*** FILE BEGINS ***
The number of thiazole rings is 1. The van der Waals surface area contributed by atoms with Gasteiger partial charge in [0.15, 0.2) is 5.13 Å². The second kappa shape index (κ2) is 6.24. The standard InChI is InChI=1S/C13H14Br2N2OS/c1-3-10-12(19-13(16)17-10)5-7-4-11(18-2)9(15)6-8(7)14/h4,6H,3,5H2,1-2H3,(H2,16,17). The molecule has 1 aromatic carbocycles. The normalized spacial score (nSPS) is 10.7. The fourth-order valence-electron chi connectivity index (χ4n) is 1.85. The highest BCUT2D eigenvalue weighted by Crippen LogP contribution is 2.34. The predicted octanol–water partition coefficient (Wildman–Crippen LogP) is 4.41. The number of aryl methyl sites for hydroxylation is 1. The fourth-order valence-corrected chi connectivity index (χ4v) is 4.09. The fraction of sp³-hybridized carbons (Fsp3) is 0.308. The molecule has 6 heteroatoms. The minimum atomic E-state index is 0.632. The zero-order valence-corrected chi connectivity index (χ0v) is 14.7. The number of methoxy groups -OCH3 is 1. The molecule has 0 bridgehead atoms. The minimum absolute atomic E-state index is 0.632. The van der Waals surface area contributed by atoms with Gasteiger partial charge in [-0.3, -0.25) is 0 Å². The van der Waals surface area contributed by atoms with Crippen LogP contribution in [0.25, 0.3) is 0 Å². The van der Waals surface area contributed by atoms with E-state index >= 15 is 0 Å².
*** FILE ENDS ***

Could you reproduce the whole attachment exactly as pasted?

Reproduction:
The number of thiazole rings is 1. The van der Waals surface area contributed by atoms with Gasteiger partial charge in [0.15, 0.2) is 5.13 Å². The second kappa shape index (κ2) is 6.24. The standard InChI is InChI=1S/C13H14Br2N2OS/c1-3-10-12(19-13(16)17-10)5-7-4-11(18-2)9(15)6-8(7)14/h4,6H,3,5H2,1-2H3,(H2,16,17). The molecule has 1 aromatic carbocycles. The normalized spacial score (nSPS) is 10.7. The fourth-order valence-electron chi connectivity index (χ4n) is 1.85. The highest BCUT2D eigenvalue weighted by Crippen LogP contribution is 2.34. The predicted octanol–water partition coefficient (Wildman–Crippen LogP) is 4.41. The number of aryl methyl sites for hydroxylation is 1. The fourth-order valence-corrected chi connectivity index (χ4v) is 4.09. The fraction of sp³-hybridized carbons (Fsp3) is 0.308. The molecule has 6 heteroatoms. The minimum atomic E-state index is 0.632. The zero-order valence-corrected chi connectivity index (χ0v) is 14.7. The number of methoxy groups -OCH3 is 1. The molecule has 0 bridgehead atoms. The minimum absolute atomic E-state index is 0.632. The van der Waals surface area contributed by atoms with Gasteiger partial charge in [-0.3, -0.25) is 0 Å². The van der Waals surface area contributed by atoms with Crippen LogP contribution in [0.25, 0.3) is 0 Å². The van der Waals surface area contributed by atoms with E-state index >= 15 is 0 Å².